First, none of the participants have been charged with crimes relating to those matters in the recordings.  It is questionable if such crimes fall under the purview of the MACC –  which concerns itself with only corruption offences. Anti- Money Laundering offences – with their spidery connections to other offences – fall under the Attorney General’s purview.

Nonetheless, three circumstances justify what can be recorded, and to whom it may be released:

(1).  To members of the security forces for the protection of the State, or to another nation for the latter’s protection;

(2).  To members of local enforcement agencies to stop crimes; and

(3).  To the court and parties in judicial proceedings in criminal cases.

Did the MACC’s publication fall within these limitations?

What do you think?

What about the publication of secret recordings to the world at large?

Can an enforcement agency publish secretly recorded conversations – of alleged crimes – to the press?

There are two examples.

A Jockey’s Civil Suit

Francombe was a champion jockey. Someone secretly recorded his telephone conversations with his wife. This went on for three months. Some 38 conversations were recorded.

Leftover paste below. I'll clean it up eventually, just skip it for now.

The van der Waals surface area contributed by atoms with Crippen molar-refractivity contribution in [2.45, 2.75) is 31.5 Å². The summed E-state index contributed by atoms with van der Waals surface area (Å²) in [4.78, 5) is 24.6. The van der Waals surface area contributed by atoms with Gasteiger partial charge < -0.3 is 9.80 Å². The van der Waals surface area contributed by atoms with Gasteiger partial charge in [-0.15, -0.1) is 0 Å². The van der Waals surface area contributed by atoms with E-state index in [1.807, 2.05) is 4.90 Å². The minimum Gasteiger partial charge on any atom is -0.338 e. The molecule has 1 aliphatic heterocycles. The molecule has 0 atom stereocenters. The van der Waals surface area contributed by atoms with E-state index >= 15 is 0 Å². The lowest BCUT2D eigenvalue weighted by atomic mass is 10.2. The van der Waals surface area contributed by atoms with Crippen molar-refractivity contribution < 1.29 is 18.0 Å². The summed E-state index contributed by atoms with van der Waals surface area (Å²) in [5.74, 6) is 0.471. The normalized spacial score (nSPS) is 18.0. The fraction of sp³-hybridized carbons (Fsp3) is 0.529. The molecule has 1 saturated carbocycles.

It was a crime to make such recordings. 5 Section 5 of the Wireless Telegraphy Act 1949

These conversations also amounted to a trespass into Francombe’s property.

Daily Mirror bought the recordings.

The newspaper told Francombe they intended to publish it – but had not done it.

The recorded conversations revealed that Francombe had breached racing rules.

Because his races involved large sums of monies, Daily Mirror said that this amounted to evidence of ‘iniquity’ that was ‘anti-social’: the public’s right to know of such conduct offset Francombe’s right to confidentiality.

Francombe sued them for damages.

He complained that his right to confidentiality had been breached; and that there was a trespass to his property.

Before trial, he asked for a restraining injunction.

He also demanded that Daily Mirror reveal its source.

Could The Daily Mirror use the fruits of these crimes?

The Court of Appeal ruled that ‘public interest did not justify a breach of the criminal law’.

It recognised Francombe’s rights and granted the injunction.6Per Lord Donaldson and Fox LJ in Francombe and Another v. Mirror Group Newspapers Ltd and Others[1984] 2 All ER 408

It also said that once Francombe’s confidentiality had been breached, any defence that the newspaper could raise against a defamation suit (e.g. ‘fair comment’) was unavailable.

The second question was whether Francombe could force the newspaper to name its source.7British Steel Corp v Granada Television Ltd [1981], 1 All ER 417, [ 1981] AC 96; House of Lords

The court would not – at that early stage, and before trial – grant any such disclosure order; but on proper grounds, it may have been available after the trial.

Enforcement authorities cannot use law in an arbitrary manner – Malone’s case

Then there is the story of James Malone. He was an antique dealer.